Elecampane is generally considered very safe.  However, it could affect blood pressure and blood sugar.  As with any natural remedy, consult your doctor before taking elecampane – especially if you are diabetic or taking blood pressure medicines.

Also note that elecampane is in the Asteraceae family which includes plants like chamomile and daisy.  A lot of people are allergic to plants in this family.  Don’t take elecampane if you have allergies to other Asteraceae plants.  It’s also smart to test elecampane skin products on a small area of skin before using.


Best Elecampane Root Supplements

The following elecampane root products are all from trustworthy brands.  The elecampane extracts also have high menstruum ratios (amount of dry root per solvent).  Some of these products also contain other herbs for treating cough and respiratory conditions.


1. Gaia Herbs Mighty Lungs Blend

  • Contains holy basil and organic mullein, marshmallow, plantain, elecampane, grindelia, red root, hawthorn and schisandra berry
  • Vegetable glycerin extract
  • 437mg of extract per capsule
  • Highly concentrated: 1600mg dry herb equivalent per capsule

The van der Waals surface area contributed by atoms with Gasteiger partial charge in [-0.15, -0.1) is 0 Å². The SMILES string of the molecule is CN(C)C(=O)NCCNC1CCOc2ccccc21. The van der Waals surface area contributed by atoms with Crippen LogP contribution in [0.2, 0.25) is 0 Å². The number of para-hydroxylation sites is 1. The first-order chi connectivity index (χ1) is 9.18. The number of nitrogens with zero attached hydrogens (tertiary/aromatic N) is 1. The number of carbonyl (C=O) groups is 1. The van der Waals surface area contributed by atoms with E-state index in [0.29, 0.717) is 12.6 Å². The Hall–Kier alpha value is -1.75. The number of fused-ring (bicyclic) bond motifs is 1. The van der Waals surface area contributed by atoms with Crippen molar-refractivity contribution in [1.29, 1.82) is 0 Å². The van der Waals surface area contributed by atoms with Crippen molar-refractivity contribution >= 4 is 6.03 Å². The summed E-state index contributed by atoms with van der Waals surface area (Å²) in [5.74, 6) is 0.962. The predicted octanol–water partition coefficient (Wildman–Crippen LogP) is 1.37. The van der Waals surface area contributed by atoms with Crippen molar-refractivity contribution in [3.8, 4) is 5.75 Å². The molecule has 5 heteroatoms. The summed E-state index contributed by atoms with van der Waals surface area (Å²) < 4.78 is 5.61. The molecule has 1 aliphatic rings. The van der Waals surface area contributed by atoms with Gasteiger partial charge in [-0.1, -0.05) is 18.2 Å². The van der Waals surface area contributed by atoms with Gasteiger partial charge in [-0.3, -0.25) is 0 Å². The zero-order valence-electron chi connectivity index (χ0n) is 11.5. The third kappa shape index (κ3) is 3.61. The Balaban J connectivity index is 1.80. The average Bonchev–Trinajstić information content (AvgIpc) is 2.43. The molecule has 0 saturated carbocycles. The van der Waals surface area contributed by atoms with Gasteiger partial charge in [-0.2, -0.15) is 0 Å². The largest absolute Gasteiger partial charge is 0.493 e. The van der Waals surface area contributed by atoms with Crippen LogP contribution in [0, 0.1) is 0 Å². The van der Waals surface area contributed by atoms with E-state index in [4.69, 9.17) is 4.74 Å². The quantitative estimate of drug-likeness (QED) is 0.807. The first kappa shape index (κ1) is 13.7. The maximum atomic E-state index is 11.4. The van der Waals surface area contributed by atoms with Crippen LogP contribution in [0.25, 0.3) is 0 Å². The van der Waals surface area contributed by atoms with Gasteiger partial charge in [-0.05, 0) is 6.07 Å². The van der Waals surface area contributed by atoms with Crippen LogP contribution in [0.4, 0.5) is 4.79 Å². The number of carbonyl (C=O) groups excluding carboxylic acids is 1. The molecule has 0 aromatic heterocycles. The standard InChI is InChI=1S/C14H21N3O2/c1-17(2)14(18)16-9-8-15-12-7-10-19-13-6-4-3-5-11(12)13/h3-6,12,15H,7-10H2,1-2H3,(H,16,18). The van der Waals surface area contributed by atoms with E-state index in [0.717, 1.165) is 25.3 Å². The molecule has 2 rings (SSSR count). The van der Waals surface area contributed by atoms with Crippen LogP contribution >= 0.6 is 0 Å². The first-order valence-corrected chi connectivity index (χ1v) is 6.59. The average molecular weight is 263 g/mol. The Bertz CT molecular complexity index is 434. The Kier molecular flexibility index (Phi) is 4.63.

• Vegan capsules
  • Buy Here

2. Herbal Medicine Lung Tonic

  • Contains mullein, horehound, elecampane, grindelia, Echinacea, pleurisy root, passionflower, osha root, lobelia and Yerba Santa leaf
  • Mostly organic
  • Olive oil extract
  • 200mg of herbs per capsule
  • Gelatin capsules
  • Buy Here

3. Herbal Terra Organic Elecampane Root Extract

  • 1:3 menstruum ratio (330mg dried elecampane root equivalent per serving)
  • Glycerin extract
  • 1ml serving; 120 servings per bottle
  • Buy Here

4. Tribe Elecampane Root Extract

  • 1:3 menstruum ratio (333mg dried elecampane root per serving)
  • Glycerin extract
  • 7ml serving; 84 servings per 2 fl. Oz. bottle
  • Buy Here

5. Floria Herbal Pharmacy Dried Elecampane Root

  • Sourced in Serbia
  • Loose-grind suitable for making tea
  • 4oz of dried root per bag
  • Buy Here

6. Herb Pharm Organic Elecampane Extract

  • 1:5 menstruum ratio (140mg dried elecampane root per serving)
  • Alcohol extract
  • 7ml serving; 42 servings per 1 fl. Oz. bottle
  • Buy Here


Have you tried elecampane?  Let us know how it worked for you in the comments section below.

Image credits:
Elecampane” (CC BY-NC 2.0) by jmunt,
Inula helenium” (CC BY-NC-ND 2.0) by –Tico–,